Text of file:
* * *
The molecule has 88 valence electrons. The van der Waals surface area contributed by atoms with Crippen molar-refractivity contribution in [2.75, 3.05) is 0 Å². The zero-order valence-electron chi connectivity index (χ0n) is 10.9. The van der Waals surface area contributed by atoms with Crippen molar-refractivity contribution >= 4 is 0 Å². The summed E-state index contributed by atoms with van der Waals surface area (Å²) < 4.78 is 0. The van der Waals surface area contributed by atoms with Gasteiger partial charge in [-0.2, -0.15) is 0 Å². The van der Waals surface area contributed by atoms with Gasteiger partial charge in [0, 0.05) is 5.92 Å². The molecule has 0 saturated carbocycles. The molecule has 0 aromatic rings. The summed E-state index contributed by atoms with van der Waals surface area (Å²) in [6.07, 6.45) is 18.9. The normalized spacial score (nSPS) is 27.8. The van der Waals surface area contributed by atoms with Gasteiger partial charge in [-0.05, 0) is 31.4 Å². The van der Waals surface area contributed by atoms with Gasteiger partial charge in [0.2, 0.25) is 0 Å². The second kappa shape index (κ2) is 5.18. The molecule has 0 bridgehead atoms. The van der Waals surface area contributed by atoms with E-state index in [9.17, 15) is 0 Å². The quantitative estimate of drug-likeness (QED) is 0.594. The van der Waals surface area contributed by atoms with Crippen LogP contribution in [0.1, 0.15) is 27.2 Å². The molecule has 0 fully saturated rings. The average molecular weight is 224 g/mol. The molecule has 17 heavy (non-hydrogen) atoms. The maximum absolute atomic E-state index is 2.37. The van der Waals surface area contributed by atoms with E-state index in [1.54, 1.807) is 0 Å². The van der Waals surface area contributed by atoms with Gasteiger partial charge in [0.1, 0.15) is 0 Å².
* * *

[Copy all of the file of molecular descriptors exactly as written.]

The molecule has 88 valence electrons. The van der Waals surface area contributed by atoms with Crippen molar-refractivity contribution in [2.75, 3.05) is 0 Å². The zero-order valence-electron chi connectivity index (χ0n) is 10.9. The van der Waals surface area contributed by atoms with Crippen molar-refractivity contribution >= 4 is 0 Å². The summed E-state index contributed by atoms with van der Waals surface area (Å²) < 4.78 is 0. The van der Waals surface area contributed by atoms with Gasteiger partial charge in [-0.2, -0.15) is 0 Å². The van der Waals surface area contributed by atoms with Gasteiger partial charge in [0, 0.05) is 5.92 Å². The molecule has 0 saturated carbocycles. The molecule has 0 aromatic rings. The summed E-state index contributed by atoms with van der Waals surface area (Å²) in [6.07, 6.45) is 18.9. The normalized spacial score (nSPS) is 27.8. The van der Waals surface area contributed by atoms with Gasteiger partial charge in [-0.05, 0) is 31.4 Å². The van der Waals surface area contributed by atoms with Gasteiger partial charge in [0.2, 0.25) is 0 Å². The second kappa shape index (κ2) is 5.18. The molecule has 0 bridgehead atoms. The van der Waals surface area contributed by atoms with E-state index in [9.17, 15) is 0 Å². The quantitative estimate of drug-likeness (QED) is 0.594. The van der Waals surface area contributed by atoms with Crippen LogP contribution in [0.1, 0.15) is 27.2 Å². The molecule has 0 fully saturated rings. The average molecular weight is 224 g/mol. The molecule has 17 heavy (non-hydrogen) atoms. The maximum absolute atomic E-state index is 2.37. The van der Waals surface area contributed by atoms with E-state index in [1.54, 1.807) is 0 Å². The van der Waals surface area contributed by atoms with Gasteiger partial charge in [0.1, 0.15) is 0 Å².